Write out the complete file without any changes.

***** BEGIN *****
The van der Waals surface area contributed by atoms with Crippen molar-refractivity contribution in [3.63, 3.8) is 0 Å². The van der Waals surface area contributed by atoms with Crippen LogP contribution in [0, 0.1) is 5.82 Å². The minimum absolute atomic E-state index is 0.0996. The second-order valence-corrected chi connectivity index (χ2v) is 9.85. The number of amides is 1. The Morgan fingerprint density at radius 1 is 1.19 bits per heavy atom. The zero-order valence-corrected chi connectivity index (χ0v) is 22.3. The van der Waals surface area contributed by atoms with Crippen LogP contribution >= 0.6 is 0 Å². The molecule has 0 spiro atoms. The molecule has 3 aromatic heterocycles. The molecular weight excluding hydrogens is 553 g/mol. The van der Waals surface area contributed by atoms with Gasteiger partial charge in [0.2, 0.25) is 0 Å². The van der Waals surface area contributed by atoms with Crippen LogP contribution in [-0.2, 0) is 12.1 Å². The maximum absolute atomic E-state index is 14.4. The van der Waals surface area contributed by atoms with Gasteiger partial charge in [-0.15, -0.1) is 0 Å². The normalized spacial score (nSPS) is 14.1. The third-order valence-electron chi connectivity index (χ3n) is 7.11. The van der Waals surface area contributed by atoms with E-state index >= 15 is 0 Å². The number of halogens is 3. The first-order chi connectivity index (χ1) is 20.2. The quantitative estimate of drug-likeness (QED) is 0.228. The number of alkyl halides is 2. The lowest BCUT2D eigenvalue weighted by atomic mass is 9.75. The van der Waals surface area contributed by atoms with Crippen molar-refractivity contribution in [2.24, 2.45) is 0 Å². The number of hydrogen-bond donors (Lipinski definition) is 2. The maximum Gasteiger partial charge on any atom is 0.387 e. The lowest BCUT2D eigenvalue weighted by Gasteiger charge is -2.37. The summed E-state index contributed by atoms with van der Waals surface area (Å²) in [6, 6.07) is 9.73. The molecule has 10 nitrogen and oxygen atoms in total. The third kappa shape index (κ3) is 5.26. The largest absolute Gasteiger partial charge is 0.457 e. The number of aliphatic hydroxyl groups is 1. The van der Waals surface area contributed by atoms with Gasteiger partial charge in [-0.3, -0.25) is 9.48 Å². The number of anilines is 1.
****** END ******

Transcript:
The van der Waals surface area contributed by atoms with Crippen molar-refractivity contribution in [3.63, 3.8) is 0 Å². The van der Waals surface area contributed by atoms with Crippen LogP contribution in [0, 0.1) is 5.82 Å². The minimum absolute atomic E-state index is 0.0996. The second-order valence-corrected chi connectivity index (χ2v) is 9.85. The number of amides is 1. The Morgan fingerprint density at radius 1 is 1.19 bits per heavy atom. The zero-order valence-corrected chi connectivity index (χ0v) is 22.3. The van der Waals surface area contributed by atoms with Crippen LogP contribution >= 0.6 is 0 Å². The molecule has 0 spiro atoms. The molecule has 3 aromatic heterocycles. The molecular weight excluding hydrogens is 553 g/mol. The van der Waals surface area contributed by atoms with Gasteiger partial charge in [0.2, 0.25) is 0 Å². The van der Waals surface area contributed by atoms with Crippen LogP contribution in [-0.2, 0) is 12.1 Å². The maximum absolute atomic E-state index is 14.4. The van der Waals surface area contributed by atoms with Gasteiger partial charge in [-0.15, -0.1) is 0 Å². The normalized spacial score (nSPS) is 14.1. The third-order valence-electron chi connectivity index (χ3n) is 7.11. The van der Waals surface area contributed by atoms with E-state index >= 15 is 0 Å². The number of halogens is 3. The first-order chi connectivity index (χ1) is 20.2. The quantitative estimate of drug-likeness (QED) is 0.228. The number of alkyl halides is 2. The lowest BCUT2D eigenvalue weighted by atomic mass is 9.75. The van der Waals surface area contributed by atoms with Crippen molar-refractivity contribution in [2.24, 2.45) is 0 Å². The number of hydrogen-bond donors (Lipinski definition) is 2. The maximum Gasteiger partial charge on any atom is 0.387 e. The lowest BCUT2D eigenvalue weighted by Gasteiger charge is -2.37. The summed E-state index contributed by atoms with van der Waals surface area (Å²) in [6, 6.07) is 9.73. The molecule has 10 nitrogen and oxygen atoms in total. The third kappa shape index (κ3) is 5.26. The largest absolute Gasteiger partial charge is 0.457 e. The number of aliphatic hydroxyl groups is 1. The van der Waals surface area contributed by atoms with Gasteiger partial charge in [-0.3, -0.25) is 9.48 Å². The number of anilines is 1.